The Humane Society of Northeast Georgia hosted their annual Art with Heart fundraiser Saturday night in a new format- half of the patrons were at the event in person, while the other half attended via Zoom.
"We actually think it went really smoothly for the first time doing it and people really enjoyed that aspect of being able to feel like they were there, as well,” said Sam Threadgill, marketing director for HSNEGA.
The event featured a silent and live art auction at the Chattahoochee Country Club with pieces donated from members of the community. Art with Heart is the first large-scale fundraiser that the shelter has hosted since the start of the COVID-19 pandemic.
Despite the impact of the pandemic, Threadgill said that shelter staff were surprised by the amount raised at the fundraiser. She said overall tickets sales were down because of the new format, but more money was raised through the appeal portion of the event just before the live auction.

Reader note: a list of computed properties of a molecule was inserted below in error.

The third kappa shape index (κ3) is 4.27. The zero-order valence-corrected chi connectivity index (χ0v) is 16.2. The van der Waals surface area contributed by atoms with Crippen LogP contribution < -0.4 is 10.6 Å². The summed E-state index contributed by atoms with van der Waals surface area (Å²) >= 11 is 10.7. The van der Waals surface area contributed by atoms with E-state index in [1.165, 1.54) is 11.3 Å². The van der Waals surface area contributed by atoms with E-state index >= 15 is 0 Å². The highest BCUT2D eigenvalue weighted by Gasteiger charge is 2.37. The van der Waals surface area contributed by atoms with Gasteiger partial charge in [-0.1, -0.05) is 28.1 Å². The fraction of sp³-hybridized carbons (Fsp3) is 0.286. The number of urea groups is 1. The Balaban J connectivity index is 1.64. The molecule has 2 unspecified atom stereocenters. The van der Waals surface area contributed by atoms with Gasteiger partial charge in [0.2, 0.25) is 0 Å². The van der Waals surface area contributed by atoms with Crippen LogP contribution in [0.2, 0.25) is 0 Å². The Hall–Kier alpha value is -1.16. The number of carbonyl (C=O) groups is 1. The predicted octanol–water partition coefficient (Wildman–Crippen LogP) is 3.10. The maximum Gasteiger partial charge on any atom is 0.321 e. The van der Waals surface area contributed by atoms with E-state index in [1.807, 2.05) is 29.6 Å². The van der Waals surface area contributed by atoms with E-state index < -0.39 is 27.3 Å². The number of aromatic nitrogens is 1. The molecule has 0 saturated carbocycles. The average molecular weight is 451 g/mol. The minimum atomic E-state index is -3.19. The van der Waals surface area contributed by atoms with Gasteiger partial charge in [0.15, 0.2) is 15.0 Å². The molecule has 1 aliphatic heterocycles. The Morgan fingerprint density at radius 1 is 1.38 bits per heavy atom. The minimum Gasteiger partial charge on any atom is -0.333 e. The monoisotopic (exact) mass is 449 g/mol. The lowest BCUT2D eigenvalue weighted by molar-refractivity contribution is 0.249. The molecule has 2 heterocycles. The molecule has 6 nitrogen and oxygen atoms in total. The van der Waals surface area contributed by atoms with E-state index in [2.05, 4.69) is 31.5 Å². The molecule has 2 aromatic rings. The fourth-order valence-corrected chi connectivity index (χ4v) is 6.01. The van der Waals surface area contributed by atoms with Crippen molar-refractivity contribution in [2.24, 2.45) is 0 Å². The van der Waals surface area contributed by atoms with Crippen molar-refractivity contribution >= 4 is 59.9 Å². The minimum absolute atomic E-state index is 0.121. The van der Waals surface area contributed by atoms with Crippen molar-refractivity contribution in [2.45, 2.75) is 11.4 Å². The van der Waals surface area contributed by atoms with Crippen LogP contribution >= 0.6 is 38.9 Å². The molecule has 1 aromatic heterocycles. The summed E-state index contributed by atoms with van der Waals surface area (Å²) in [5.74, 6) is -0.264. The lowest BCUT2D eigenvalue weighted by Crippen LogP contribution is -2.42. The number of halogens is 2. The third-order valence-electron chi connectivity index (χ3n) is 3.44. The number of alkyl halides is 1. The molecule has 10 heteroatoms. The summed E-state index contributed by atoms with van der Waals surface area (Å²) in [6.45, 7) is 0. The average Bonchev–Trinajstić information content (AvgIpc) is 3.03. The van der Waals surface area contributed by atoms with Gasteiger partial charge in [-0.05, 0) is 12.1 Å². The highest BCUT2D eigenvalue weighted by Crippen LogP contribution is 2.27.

"Oddly enough, our appeal, which is the presentation about the rescues and what different amounts do to support things, that actually did 10k dollars over budget, but the auction itself was a little less [than expected],” said Threadgill.
An anonymous donor had previously agreed to match any dollar amount offered during the appeal up to $10,000.
Threadgill said that as of the most recent count, the event had raised $181,000.
Money collected from Art with Heart goes directly to caring for and helping the rescues, according to Threadgill.
"Everything we fundraise for is for rescue and adoption, so that's whether we get an animal that has a broken leg and needs a surgery, or just an animal that needs to be rehomed or cared for until they can find a home,” she said.
In addition to bidding for artwork, attendees could participate in a wine and whiskey grab, bid on basket items and purchase an Art with Heart shirt.
Threadgill said that HSNEGA staff have been making calls this week to ask for feedback about the new format of the event. So far, the response has been positive, both among virtual and in-person attendees.
"I think it was nice for people just to get back out in public and get to be around people again,” said Threadgill.
She added that credit for the success of the event goes to the group responsible for planning it, the Art with Heart committee.